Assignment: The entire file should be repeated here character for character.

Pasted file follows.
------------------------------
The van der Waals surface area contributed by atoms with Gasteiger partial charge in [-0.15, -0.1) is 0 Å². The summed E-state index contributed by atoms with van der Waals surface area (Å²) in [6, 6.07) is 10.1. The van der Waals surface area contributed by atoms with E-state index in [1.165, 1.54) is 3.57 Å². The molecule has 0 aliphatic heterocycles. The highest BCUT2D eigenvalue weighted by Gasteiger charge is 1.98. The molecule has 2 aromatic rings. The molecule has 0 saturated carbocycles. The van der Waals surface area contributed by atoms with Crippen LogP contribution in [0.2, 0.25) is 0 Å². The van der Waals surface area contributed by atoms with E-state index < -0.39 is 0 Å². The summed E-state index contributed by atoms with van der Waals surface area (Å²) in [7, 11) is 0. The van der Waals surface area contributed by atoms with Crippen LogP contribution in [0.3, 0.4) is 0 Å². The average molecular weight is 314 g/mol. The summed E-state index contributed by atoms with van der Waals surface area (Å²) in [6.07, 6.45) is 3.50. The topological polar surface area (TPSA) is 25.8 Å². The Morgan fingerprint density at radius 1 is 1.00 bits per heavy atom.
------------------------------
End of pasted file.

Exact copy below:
The van der Waals surface area contributed by atoms with Gasteiger partial charge in [-0.15, -0.1) is 0 Å². The summed E-state index contributed by atoms with van der Waals surface area (Å²) in [6, 6.07) is 10.1. The van der Waals surface area contributed by atoms with E-state index in [1.165, 1.54) is 3.57 Å². The molecule has 0 aliphatic heterocycles. The highest BCUT2D eigenvalue weighted by Gasteiger charge is 1.98. The molecule has 2 aromatic rings. The molecule has 0 saturated carbocycles. The van der Waals surface area contributed by atoms with Crippen LogP contribution in [0.2, 0.25) is 0 Å². The van der Waals surface area contributed by atoms with E-state index < -0.39 is 0 Å². The summed E-state index contributed by atoms with van der Waals surface area (Å²) in [7, 11) is 0. The van der Waals surface area contributed by atoms with Crippen LogP contribution in [0.3, 0.4) is 0 Å². The average molecular weight is 314 g/mol. The summed E-state index contributed by atoms with van der Waals surface area (Å²) in [6.07, 6.45) is 3.50. The topological polar surface area (TPSA) is 25.8 Å². The Morgan fingerprint density at radius 1 is 1.00 bits per heavy atom.